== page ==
No. But, the Wisconsin Catholic Conference appears to want to be able to do just that. The conference has asked the Wisconsin Legislature to exempt Catholic institutions from a provision in the state budget that confirms the duty of all Wisconsin employers to include contraceptive drugs and devices among the drugs covered by their health insurance plans.

Do all employees of all Catholic institutions have to accept that their employers won’t allow them access to birth control even though it is medically indicated and morally acceptable to the employee?
No, unless the members of the Wisconsin Catholic Conference are able to exempt themselves and other Catholic affiliated agencies from fair employment laws regarding health insurance benefits. The conference would discriminate against workers who carry out the same jobs as workers at agencies that are not religiously-affiliated.

Is religious liberty impeded when religiously-affiliated employers are asked to abide by anti-discrimination laws?
No. Wisconsin and federal law already exempts religious institutions from the prohibitions on employment discrimination, if the employee in question is a member of the clergy or a religion instructor.

What should the Wisconsin Legislature do?
The ACLU of Wisconsin urges them to adopt this budget provision that lets all employers know, if they are going to provide prescription coverage in their health insurance plans, they must include contraceptive drugs and devices. The budget provision does not need to be amended. Section 3198d of Assembly Substitute Amendment 1 to AB75 codifies contraceptive equity.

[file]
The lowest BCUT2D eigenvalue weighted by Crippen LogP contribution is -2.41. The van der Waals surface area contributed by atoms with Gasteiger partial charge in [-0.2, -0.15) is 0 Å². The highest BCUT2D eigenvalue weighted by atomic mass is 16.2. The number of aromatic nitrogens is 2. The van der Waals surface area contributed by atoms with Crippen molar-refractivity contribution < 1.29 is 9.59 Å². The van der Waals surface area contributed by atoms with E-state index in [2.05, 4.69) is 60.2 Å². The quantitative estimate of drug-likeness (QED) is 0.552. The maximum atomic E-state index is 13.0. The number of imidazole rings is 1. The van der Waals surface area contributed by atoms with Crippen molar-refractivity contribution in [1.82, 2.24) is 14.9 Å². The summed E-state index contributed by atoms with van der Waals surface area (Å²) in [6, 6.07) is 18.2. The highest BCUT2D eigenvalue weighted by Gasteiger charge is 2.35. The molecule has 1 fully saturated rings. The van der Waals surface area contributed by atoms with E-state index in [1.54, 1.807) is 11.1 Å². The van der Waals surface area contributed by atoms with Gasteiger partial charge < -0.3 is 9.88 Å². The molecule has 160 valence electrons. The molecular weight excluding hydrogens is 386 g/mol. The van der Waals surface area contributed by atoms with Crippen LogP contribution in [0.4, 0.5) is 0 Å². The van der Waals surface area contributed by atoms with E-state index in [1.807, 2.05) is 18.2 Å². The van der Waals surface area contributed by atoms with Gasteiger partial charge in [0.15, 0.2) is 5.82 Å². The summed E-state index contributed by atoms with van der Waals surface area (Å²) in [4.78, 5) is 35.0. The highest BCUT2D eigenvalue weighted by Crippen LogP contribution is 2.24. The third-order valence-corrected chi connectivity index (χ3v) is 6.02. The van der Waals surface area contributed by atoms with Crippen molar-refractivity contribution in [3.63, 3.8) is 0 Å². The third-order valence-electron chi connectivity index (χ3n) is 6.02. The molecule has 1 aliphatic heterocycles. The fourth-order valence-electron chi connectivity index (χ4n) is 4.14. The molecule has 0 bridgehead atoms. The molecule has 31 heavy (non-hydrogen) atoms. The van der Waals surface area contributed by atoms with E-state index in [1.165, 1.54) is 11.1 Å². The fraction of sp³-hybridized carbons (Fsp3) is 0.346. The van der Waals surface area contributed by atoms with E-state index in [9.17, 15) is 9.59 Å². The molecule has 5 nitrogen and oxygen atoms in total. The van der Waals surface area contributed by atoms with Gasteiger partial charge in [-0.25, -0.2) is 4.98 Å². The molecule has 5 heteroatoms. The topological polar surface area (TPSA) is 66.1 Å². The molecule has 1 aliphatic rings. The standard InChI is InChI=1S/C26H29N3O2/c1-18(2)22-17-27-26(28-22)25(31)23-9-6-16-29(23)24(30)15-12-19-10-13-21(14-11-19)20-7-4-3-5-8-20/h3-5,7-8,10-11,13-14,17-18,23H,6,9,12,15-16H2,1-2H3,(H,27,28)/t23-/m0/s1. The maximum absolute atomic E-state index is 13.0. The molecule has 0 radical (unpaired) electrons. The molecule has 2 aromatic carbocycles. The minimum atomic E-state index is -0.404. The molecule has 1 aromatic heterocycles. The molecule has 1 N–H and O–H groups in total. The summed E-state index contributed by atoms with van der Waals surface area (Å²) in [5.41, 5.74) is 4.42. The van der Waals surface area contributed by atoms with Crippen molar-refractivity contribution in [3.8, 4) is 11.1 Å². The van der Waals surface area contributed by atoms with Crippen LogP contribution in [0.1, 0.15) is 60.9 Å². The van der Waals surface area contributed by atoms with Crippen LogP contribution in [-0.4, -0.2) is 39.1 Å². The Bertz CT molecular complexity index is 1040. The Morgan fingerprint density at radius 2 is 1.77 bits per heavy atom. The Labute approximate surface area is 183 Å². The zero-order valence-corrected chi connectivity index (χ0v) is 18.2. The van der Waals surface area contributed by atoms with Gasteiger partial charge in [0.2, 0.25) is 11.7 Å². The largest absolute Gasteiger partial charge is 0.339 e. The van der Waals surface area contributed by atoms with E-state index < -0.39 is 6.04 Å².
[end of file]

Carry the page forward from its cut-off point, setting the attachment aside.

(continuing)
What can I do to get contraceptive equity passed?
The ACLU of Wisconsin is a member of the Prevention First Coalition, a broad-base of organizations that support contraceptive equity and other important reproductive health care policies. You can be a part of the coalition and ask your state Senator to support contraceptive equity today.

Find out more about the work the ACLU is doing on protecting the balance between religious liberty and the right of women to have safe, legal and barrier-free access to reproductive health care.

Also check out Planned Parenthood Advocates of Wisconsin’s Nicole Safar on Wisconsin Public Radio defending contraceptive equity and women’s right to be free from discrimination in insurance coverage.

WI State Assembly to vote on budget Thursday – ACLU watch items

10 Jun

The State Assembly is looking to vote on the state budget Thursday. The majority democrats have to pass this budget is slim. It is unlikely that any republicans will cast a vote in favor of the budget. There is a democrat, Rep. Bob Ziegelbauer from Manitowoc who has said he won’t vote for it, partly due to the domestic partnership provisions (what makes me think he’s not voting “no” because the provisions don’t give same-sex couples ENOUGH basic rights?).

*** Take Action: Write to your legislators and tell them to vote “yes” on the domestic partnership provisions in the state budget***